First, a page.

11 Benefits of Parsley

11 Benefits of Parsley

Now, I don’t know about you but when I was younger, parsley was something that was put in a sauce or popped on top of a piece of fish. It was like this herb that only seemed to have one use, and that was to decorate a piece of white fish. I never ate it. To be fair, I never ate any greenery that was on my plate. This last year has taught me so much about myself and the world around us. One of my current interests is herbs. I want to learn about them, their history and their uses. Now, my dad had gifted me a plant which I thought was coriander. I actually added it to my curry the other day. It was only the following day when I realised it was actually parsley, rookie error.

I chopped some of the stems and leaves off to hang in my wardrobe to dry and wondered what else I could do with it. I discovered that you can actually make a tea with it, and this tea has many benefits. I have also been weaning myself off the herbal teas, complete with teabags, for a more natural loose leaf tea as they have so much more flavour.

Parsley ( Petroselinum Crispum) has a chequered history, if a herb can. The Jews associated this herb with rebirth and springtime, whereas the Ancient Romans connected it with death or evil. I’m going with the former. The Ancient Greeks held the plant sacred and never placed it on their table. Parsley is rich in polyphenols, flavonoids and other antioxidants. It contains folic acid, vitamins A, C and K.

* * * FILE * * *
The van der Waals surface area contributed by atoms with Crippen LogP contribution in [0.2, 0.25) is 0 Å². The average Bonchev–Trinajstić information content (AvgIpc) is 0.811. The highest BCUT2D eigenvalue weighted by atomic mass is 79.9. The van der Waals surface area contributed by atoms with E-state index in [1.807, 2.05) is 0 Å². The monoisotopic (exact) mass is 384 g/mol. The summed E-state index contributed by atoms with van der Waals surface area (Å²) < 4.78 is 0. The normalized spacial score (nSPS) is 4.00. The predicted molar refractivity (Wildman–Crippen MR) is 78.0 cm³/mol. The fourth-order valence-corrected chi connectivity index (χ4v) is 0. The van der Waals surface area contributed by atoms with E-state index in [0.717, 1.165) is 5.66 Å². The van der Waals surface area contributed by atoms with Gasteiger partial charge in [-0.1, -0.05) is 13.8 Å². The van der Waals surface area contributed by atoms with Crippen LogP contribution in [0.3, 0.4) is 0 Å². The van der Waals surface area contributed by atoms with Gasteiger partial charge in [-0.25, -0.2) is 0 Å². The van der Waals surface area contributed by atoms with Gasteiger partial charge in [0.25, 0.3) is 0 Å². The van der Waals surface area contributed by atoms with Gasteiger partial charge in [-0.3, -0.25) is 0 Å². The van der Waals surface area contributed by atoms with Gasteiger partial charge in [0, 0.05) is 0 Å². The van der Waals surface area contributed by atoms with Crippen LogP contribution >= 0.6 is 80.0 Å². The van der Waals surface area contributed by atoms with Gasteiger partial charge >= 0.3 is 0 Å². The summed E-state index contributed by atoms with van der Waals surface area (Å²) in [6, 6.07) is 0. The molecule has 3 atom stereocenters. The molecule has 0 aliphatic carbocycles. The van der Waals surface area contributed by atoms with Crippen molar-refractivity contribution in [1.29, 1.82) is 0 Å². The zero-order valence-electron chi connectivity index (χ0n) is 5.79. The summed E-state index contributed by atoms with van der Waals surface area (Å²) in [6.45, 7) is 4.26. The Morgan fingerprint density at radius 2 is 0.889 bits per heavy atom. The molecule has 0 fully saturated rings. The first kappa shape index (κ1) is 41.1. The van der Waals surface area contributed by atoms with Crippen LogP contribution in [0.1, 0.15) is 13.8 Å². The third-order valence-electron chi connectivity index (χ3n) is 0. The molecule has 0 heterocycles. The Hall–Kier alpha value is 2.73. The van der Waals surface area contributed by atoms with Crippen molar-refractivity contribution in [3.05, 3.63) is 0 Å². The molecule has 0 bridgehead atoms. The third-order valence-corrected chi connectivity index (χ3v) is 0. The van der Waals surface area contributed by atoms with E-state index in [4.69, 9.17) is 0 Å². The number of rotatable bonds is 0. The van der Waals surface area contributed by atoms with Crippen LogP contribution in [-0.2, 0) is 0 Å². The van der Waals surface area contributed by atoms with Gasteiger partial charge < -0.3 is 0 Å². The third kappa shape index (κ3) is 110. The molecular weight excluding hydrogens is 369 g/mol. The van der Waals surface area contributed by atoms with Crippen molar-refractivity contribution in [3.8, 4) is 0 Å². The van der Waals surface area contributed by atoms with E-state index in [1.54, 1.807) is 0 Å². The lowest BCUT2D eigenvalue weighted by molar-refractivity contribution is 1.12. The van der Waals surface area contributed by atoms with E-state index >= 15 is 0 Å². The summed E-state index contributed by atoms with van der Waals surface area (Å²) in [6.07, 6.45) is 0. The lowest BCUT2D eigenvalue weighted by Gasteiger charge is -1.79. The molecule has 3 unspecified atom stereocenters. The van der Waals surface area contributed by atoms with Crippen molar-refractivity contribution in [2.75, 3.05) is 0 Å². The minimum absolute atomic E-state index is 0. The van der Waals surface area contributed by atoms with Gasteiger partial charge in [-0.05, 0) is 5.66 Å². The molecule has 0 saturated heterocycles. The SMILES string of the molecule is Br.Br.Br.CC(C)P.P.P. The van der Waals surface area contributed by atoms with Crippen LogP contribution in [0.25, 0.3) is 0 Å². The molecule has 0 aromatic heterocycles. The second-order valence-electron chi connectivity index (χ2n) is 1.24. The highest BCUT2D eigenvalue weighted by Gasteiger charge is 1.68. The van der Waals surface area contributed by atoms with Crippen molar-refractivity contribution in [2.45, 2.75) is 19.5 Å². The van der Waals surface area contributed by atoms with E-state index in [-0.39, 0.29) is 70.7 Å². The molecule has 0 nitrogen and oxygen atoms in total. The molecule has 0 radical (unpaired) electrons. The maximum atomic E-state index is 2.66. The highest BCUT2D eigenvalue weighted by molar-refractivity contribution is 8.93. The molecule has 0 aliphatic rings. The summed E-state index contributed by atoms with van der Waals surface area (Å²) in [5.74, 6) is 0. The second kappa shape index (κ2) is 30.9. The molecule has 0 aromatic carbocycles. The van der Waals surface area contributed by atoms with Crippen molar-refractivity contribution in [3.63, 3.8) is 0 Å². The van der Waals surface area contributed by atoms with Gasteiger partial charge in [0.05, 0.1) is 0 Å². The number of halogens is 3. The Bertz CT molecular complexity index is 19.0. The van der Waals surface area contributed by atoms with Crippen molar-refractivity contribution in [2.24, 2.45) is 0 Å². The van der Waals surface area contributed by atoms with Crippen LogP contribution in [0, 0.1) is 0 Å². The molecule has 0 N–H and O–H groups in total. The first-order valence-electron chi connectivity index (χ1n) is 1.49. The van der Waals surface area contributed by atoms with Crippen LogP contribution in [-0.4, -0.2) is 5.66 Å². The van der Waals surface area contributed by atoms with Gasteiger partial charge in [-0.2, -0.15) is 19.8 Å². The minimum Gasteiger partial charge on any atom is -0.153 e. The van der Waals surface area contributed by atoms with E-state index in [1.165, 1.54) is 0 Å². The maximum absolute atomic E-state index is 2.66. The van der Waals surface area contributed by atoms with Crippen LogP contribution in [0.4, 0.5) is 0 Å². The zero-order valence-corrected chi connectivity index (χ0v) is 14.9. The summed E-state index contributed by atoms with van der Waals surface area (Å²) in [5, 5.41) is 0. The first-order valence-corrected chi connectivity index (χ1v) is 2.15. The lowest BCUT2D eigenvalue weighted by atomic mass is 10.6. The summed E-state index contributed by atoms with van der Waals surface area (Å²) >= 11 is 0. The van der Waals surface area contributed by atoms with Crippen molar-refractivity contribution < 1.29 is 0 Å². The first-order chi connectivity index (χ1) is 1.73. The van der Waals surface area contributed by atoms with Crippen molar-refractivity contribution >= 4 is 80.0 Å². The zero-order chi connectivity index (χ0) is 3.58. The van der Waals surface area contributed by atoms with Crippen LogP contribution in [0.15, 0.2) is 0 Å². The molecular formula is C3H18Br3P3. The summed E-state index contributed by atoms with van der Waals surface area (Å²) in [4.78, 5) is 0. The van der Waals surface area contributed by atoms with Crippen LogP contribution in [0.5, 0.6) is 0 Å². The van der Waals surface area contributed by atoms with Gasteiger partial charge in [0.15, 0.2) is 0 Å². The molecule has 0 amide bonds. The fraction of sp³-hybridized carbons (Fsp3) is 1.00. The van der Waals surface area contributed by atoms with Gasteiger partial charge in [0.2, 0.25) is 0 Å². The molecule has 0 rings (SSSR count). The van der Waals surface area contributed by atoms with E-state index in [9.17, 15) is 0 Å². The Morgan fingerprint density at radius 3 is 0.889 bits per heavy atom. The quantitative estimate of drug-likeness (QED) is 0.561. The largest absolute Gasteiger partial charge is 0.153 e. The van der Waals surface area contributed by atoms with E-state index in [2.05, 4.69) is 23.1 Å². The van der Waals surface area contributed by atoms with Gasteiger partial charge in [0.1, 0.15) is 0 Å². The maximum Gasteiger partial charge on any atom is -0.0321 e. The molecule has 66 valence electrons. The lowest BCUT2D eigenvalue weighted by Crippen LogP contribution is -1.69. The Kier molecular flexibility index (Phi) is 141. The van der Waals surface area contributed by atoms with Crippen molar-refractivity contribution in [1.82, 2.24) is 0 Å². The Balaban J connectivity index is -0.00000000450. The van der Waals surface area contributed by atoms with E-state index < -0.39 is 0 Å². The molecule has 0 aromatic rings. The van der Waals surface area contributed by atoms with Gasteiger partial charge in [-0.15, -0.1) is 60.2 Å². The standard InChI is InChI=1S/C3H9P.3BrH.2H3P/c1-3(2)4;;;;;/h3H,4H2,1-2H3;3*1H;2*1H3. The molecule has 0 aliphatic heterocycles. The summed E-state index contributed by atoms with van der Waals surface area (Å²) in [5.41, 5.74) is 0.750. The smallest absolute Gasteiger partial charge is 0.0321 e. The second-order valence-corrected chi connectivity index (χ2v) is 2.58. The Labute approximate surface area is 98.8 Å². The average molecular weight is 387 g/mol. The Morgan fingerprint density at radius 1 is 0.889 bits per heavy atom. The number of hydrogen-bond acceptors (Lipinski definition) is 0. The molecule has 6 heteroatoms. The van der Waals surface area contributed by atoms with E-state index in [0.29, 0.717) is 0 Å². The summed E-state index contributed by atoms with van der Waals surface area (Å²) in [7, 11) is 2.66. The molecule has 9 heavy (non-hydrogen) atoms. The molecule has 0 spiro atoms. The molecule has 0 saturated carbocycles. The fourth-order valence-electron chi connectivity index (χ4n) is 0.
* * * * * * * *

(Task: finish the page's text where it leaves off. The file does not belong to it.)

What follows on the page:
Apparently dried parsley has 17 times more antioxidants than fresh parsley, so get picking, drying & sprinkling on your food. To dry your parsley you can hang it in a dark space, away from an oven. I use my kids wardrobe to hang my herbs. Leave them approximately a week. I then normally put them in my blender to crush, or you can use a pestle and mortar.

Benefits of parsley

Aids digestion

Reduces flatulence and bloating

Supports your immune system & can help prevent cell damage

Supports bone health, packed full of Vitamin K which is an essential nutrient for bone health.

Rich in antioxidants and vitamin C which reduces stress in your body and may lower your risk of certain cancers

May improve blood sugar

According to a 2017 study in the journal Geroscience, apigenin, a natural substance in parsley shows promise as a non-toxic treatment for human breast cancer.

Can help soothe inflammation, so can be good for arthritis

Can benefit your complexion as high in vitamin C

Can freshen your breath by chewing some leaves

Can also help with eye health

Uses

You can add a few sprigs to your salad, to soups and stews or even smoothies if you fancy giving that a try. I often put nettle seeds in mine. You can also make parsley tea. Using a tea pot or diffuser pop a few leaves and allow to sit for approximately ten minutes. Then drink. Super easy and so many benefits! Great for indigestion, kidney stones and constipation. I quite like the taste of it but you can always add a bit of honey or agave nectar if you feel drawn to.

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